- Associated Press - Sunday, September 27, 2015

TULSA, Okla. (AP) - Tulsa could pay more than $1 million to settle a federal lawsuit brought by a man who was wrongfully convicted and imprisoned for 16 years, city officials estimate.

Sedrick Courtney filed suit against the city last year, alleging that authorities used bogus evidence to convict him of robbery and burglary and then blocked his efforts to prove his innocence while he was in prison and on parole.

City officials are scheduled to meet Tuesday with federal Magistrate Judge T. Lane Wilson to discuss the case, the Tulsa World reported (https://bit.ly/1LeRwj5 ).

Courtney, 42, was convicted of robbing a woman at her Tulsa apartment in February 1996 and sentenced to 60 years in prison. Courtney, who denied involvement in the crime and had alibi witnesses, claims in his lawsuit that trial evidence was planted by city employees.

The evidence included ski masks and a bloody piece of duct tape. Tulsa police said investigators found hair on the masks in 2011. DNA testing ruled Courtney, who was paroled in 2011, out as being one of the woman’s assailants. He has since received the maximum $175,000 from the state of Oklahoma after filing a tort claim for wrongful imprisonment.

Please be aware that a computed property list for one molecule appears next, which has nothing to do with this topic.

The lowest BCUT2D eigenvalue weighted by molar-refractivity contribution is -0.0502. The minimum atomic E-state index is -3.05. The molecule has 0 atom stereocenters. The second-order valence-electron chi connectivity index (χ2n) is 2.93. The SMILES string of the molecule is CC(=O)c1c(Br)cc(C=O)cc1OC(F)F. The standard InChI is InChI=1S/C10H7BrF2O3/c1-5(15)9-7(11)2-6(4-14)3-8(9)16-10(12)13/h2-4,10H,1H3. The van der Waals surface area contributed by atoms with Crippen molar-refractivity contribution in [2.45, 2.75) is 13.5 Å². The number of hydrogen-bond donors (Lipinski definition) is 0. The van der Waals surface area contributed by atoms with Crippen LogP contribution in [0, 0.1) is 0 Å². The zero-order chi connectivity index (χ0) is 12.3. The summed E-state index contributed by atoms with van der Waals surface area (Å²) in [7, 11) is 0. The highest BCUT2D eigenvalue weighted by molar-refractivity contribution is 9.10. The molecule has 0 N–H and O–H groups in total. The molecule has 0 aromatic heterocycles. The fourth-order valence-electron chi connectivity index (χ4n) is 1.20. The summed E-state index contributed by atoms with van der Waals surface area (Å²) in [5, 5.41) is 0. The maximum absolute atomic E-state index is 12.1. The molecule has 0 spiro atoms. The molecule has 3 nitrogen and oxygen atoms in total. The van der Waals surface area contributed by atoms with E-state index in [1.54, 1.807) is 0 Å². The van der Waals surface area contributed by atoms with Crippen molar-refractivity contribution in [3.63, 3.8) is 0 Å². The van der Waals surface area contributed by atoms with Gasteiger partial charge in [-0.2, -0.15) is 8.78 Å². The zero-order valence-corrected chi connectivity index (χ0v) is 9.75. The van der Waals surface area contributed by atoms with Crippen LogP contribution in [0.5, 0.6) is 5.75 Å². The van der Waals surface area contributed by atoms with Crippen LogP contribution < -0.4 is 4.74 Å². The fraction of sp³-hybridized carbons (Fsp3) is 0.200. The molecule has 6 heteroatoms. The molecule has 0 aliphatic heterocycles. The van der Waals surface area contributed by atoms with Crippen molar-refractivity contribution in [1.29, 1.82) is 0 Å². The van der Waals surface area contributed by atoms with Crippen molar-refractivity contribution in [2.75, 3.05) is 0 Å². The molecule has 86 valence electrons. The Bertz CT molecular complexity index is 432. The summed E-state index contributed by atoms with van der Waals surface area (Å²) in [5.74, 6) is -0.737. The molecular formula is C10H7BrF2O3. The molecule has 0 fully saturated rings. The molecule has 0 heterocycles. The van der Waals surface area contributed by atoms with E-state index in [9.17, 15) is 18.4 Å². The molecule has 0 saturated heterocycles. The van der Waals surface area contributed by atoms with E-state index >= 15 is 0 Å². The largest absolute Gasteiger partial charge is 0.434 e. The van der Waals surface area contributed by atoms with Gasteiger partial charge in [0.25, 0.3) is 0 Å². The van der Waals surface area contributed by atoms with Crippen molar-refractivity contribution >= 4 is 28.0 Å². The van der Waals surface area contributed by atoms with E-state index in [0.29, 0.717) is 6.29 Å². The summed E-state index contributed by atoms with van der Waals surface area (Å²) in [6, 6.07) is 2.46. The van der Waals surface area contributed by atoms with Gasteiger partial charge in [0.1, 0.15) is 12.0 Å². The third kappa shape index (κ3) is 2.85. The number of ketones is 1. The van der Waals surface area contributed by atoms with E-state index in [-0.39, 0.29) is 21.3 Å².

Courtney’s federal suit doesn’t specify how much he’s seeking, but Jerry Bender, the city’s litigation division manager, said it’s more than $1 million.

A 2010 change in the city’s charter requires all settlements for more than $1 million to be approved by the mayor and a majority vote of city councilors.

“This is the first time we’ve actually had to play by that rule,” Bender said. “We’ve had cases before where there have been demands in excess of $1 million, but those were always withdrawn prior to the time we got in the settlement conference.”

In 2006, Tulsa paid $12.2 million to Arvin McGee after he was wrongfully convicted of the 1987 rape and kidnapping of a Tulsa woman. He was released in 2002 after DNA evidence proved his innocence, and tests showed the DNA was from a man who was already in prison for sex crimes.


Information from: Tulsa World, https://www.tulsaworld.com

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